Words were flying Saturday and Friday at Sylvania Northview and Southview high schools, which were host to students from across the state competing in one of the largest speech and debate tournaments in Ohio.
The Sylvania Invitational tournament, held every Martin Luther King, Jr., Day weekend, attracted a record number of participants this year, according to Joe Drouillard, the speech and debate coach at Northview.
He said about 650 competed at his school, 400 at Southview, and an overflow of 50 at McCord Junior High.
"That's about 100 more than we had last year, which was a record," he explained.
The students came from 44 high schools and were accompanied by 300 to 400 adults who were judges and coaches.
The Sylvania event is popular with coaches because it is good practice for the state tournament, which is scheduled for the first weekend in March at Whitmer High School, said Andrea Folsom, head coach at Austintown Fitch High School near Youngstown.
She brought a contingent of 48 students, eight judges, and two other coaches.
"It's a good overnight event for us," she said. "It's nice for the kids to get the overnight hotel experience."
But the real payoff for the students is the speech and debating itself, coaches and competitors agreed.
"Man's greatest fear is speaking before an audience. It ranks higher than death," said Mr. Drouillard. "These kids can get up and talk to anybody. There's a niche here for just about any kid in the program. They'll find something they can do."
The tournament had nine categories in speech and three in debate. It also had an event called Student Congress, in which competitors support or oppose hypothetical bills and resolutions, much as legislators do.
Matt Kohler, 17, a senior at Maumee High School, said he competed in the impromptu speaking category. He drew two quotes from an envelope and interpreted them. One of the quotes, from The Lion King, was "The past can hurt. You can either run from it or learn from it."
Matt said he wanted to interpret it in a way that was not abstract.
"I said we can apply it to our lives by taking the setbacks and hurts and use them to help us grow," he explained.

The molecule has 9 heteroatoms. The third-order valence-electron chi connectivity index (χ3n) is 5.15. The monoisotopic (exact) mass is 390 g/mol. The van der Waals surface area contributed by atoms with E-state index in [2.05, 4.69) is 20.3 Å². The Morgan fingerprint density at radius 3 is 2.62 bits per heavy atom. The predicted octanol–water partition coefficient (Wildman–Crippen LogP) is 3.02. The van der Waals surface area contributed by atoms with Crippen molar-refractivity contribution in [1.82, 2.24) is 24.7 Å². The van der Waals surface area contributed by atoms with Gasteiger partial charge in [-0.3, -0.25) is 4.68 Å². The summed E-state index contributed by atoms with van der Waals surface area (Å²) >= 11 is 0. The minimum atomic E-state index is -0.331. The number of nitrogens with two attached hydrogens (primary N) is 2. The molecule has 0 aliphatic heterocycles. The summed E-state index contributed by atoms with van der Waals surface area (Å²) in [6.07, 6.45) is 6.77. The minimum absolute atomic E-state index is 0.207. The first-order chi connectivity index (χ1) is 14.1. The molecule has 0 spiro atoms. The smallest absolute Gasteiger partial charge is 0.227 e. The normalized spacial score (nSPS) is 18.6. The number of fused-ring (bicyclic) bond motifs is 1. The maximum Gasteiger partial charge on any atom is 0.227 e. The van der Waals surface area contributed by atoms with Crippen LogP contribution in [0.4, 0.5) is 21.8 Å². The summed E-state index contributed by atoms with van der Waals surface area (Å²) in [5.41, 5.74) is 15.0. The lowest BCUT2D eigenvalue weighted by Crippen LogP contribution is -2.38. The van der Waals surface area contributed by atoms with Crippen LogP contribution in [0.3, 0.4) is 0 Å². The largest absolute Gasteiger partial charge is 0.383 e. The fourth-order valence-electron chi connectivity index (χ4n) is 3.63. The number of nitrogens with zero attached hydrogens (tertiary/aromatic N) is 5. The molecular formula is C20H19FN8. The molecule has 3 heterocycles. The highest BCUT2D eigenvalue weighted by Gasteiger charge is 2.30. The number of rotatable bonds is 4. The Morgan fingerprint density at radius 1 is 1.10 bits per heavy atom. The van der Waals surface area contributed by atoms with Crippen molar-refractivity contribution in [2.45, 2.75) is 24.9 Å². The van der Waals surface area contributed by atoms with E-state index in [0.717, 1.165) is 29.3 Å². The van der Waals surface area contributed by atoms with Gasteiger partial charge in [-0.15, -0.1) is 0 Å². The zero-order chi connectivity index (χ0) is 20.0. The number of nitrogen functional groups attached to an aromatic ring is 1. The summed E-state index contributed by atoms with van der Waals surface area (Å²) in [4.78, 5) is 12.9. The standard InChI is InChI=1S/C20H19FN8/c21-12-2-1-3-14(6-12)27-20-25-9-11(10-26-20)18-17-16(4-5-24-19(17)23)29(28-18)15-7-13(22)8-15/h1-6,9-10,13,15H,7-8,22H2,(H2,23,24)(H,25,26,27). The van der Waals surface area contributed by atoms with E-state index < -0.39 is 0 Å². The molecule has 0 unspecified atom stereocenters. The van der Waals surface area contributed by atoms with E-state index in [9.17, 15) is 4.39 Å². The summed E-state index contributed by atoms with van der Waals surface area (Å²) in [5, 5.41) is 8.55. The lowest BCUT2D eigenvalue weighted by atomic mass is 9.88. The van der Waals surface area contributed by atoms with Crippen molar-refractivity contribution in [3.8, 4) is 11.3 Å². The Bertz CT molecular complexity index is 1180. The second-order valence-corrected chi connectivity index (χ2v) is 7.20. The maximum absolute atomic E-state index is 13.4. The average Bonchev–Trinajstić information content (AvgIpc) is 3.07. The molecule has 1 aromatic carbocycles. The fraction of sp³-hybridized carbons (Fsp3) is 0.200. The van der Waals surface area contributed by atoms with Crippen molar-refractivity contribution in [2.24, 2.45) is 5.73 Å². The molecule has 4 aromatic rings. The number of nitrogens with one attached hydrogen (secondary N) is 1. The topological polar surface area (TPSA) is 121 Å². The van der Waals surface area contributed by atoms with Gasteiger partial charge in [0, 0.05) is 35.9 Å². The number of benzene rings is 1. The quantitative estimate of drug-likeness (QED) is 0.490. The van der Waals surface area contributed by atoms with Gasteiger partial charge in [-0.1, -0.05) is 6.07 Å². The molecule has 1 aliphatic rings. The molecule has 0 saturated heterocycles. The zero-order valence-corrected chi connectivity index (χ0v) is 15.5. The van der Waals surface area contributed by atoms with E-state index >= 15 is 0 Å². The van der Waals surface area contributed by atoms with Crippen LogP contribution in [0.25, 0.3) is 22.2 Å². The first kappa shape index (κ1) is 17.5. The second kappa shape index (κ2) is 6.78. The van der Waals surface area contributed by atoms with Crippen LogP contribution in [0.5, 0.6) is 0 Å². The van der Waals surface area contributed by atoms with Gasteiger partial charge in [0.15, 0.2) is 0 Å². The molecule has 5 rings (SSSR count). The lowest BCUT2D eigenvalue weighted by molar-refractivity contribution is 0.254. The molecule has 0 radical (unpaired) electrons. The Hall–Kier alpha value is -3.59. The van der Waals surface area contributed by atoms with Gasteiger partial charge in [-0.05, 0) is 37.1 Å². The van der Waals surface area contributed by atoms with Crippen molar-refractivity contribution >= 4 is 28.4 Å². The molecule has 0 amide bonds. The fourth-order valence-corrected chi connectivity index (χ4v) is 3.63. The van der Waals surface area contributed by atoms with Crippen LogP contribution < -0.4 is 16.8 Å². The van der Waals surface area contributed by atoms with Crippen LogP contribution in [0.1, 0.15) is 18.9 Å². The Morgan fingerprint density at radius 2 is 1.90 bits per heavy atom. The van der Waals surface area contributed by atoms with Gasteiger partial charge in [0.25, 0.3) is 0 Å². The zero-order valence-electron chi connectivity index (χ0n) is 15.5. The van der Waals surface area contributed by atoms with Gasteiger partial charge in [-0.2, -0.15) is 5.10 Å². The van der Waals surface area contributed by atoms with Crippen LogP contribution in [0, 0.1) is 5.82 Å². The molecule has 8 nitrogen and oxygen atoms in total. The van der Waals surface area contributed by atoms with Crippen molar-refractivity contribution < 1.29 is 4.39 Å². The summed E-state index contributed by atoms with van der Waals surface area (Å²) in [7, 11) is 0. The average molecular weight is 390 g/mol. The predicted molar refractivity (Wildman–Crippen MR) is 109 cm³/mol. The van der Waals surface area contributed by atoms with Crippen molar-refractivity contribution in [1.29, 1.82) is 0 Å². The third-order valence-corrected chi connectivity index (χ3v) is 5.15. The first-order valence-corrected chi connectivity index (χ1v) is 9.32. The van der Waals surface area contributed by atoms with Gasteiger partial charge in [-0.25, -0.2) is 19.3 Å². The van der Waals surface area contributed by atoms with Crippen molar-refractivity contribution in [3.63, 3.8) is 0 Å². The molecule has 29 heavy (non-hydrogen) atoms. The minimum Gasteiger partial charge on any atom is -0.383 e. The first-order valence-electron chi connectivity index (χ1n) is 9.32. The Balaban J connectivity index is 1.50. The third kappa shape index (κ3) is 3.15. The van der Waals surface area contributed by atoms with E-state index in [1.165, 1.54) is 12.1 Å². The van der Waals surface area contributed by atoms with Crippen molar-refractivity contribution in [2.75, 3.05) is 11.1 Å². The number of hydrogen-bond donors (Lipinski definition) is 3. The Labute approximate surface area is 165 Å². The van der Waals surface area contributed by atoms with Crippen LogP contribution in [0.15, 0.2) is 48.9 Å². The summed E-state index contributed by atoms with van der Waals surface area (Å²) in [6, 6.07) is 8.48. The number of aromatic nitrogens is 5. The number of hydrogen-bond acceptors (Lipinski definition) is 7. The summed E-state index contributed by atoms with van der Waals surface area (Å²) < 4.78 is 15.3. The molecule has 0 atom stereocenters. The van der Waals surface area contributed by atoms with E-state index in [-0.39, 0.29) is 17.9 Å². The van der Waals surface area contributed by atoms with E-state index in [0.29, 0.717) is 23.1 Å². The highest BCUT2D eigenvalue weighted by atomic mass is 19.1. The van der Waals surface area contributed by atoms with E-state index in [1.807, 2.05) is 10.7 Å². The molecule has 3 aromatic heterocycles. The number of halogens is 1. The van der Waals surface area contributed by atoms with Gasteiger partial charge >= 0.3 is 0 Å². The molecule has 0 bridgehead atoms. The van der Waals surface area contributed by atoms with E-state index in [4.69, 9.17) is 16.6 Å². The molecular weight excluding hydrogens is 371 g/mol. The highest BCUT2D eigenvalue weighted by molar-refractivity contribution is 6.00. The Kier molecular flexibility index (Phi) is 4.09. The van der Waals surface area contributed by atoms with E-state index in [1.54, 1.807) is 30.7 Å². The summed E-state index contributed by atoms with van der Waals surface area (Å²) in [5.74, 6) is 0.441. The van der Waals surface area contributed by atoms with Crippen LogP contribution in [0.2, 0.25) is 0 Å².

He credited public speaking with "really inspiring a type of confidence in me that I didn't know that I had. The ability to speak in front of strangers is really not something I knew I had."
Some weighty subjects were analyzed in the debating competition, which was held at Southview and McCord.
Alex Clarkson, head coach of the Southview team, noted that the actual debate is only part of the process.
"In education recently, research has been weakened, and these kids can research," he said.
Also, because the debaters must argue both sides of an issue in different rounds, they learn to respect the beliefs and ideas of others, he said.
Brandon Mader and Nikki Baird, both 16, found themselves debating the wisdom and morality of prosecuting violent juvenile offenders as adults.
Brandon, a sophomore at Jackson High School, near the West Virginia border, argued the affirmative, while Nikki, a junior at Austintown Fitch, spoke "in negation."
Both had argued the other side with other opponents.
Preparing to debate the subject "was a lot of work," Brandon said. "But it was worth it."
"I had to learn a lot about the courts," Nikki said.
Brandon said the camaraderie established among the members of his team was one of the best parts of the debating experience for him.
"I love the bonds that I have with my teammates. I spend so much time working and traveling with them that they become my family." he said.
Both teens have thought about what they want to do in life. Nikki said she was interested in science and cancer and would like to be an oncology pharmacist. Brandon said he hasn't decided.
"I have an interest in business, law, and politics," he said. "I'd like to think about it for a while."
Contact Carl Ryan at: email@example.com or 419-724-6050.
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